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Newspaper Page Text
PAROLE LAW RETURNS TO PEN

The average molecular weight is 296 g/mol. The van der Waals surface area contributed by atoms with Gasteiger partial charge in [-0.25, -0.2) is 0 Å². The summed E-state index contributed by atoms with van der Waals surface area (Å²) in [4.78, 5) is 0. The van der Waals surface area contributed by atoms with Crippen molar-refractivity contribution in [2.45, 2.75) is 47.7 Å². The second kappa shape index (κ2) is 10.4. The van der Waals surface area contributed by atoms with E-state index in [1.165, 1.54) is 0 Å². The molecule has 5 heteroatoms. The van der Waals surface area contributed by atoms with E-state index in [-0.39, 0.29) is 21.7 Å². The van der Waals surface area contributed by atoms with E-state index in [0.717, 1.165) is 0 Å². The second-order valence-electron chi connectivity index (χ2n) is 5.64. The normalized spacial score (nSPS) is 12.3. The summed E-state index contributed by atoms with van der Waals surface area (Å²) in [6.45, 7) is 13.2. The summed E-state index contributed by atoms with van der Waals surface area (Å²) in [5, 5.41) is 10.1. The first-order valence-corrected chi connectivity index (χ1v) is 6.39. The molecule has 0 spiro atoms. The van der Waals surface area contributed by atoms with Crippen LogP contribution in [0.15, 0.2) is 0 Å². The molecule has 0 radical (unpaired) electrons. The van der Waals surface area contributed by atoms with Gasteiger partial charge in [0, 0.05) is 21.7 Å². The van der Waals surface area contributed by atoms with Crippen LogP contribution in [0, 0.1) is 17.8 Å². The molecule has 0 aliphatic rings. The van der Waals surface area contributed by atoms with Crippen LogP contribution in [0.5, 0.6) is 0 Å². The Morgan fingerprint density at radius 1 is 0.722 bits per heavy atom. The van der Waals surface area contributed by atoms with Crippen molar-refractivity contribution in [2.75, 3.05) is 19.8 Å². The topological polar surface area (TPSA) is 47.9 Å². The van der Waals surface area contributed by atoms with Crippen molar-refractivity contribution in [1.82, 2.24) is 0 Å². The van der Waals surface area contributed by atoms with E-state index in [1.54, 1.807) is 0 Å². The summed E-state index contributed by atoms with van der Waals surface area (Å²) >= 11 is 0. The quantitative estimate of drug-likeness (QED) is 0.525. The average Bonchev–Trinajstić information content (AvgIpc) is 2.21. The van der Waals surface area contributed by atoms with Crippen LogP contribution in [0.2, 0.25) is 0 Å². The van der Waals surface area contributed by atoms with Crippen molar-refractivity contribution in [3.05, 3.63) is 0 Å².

MAN EARNING HONEST LIVING The story of a paroled convict who was sent back to Joliet for two years b.ecause he left Chicago to get work is holding the attention of Former Judge McKenzie Cleland. He has written the state board of pardons asking mercy for the young fellow. Ray Martin, known in Joliet as Convict 2,292, was arrested two years ago. While drunk he gave a bartend er a check which was rejected by the bank. He was sent to Joliet for two years but at the end of the first year he was released on parole for one year. He at once furnished a place for his wife, who had supported herself while he was in prison, and secured a po sition. A few months later he. lost the job. A three-months' search did not un cover another. Martin and his wife were starving. He wrote to Warden Allen at Joliet and reminded him that he had of fered to cancel the parole at the end of six months if Martia.behaved. He got no answer. The parole law says that an ex convict: cannot leave the state until his parole is served: Martin thought his time was-done, so he went to New York and secured work in. a hospital. One day a man who 'was an inmate of Joliet with Martin drifted into the hospital He asked Martin to give him money fdr.dope and upon being refused told the police 'Martin was wanted in Illinois. He was arrested and brought be fore a judge, but discharged. The police, However, as soon as he left the court, took him again into custody and he was returned here. Once in Illinois he'was re-sentenced for two years for violation of parole. The boy claims that the only crime he has committed was to leave the state to find work and support his wife. "It was either keep running into debt, going hungry and seeing my wife suffer or else steal to supply them," reads the young man's plea for mercy at he hands of the pardon board. "I chose neither, but did go elsewhere in search of employment, which I think was the right thing." Cleland has asked the state board of pardons to reconsider Martin's case. o o HE STRUGGLED HARD Benevolent Old Lady Did you struggle against the consequences of temptation? Prisoner Sure I did. Benevolent Old Lady Ah, but you should have fought a little harder. If you had you wouldn't be in jail now. Prisoner I done the best I could, leddy. It took seven cops to get me to the station. NOT IN STOCK "I asked the waiter here the other night whether this place had a con science." "What did he say?" "He said he'd go and see, but he didn't think they had. Anyway, he said, if they did have it it was on the bill, and if it wasn't on the bill it was extra."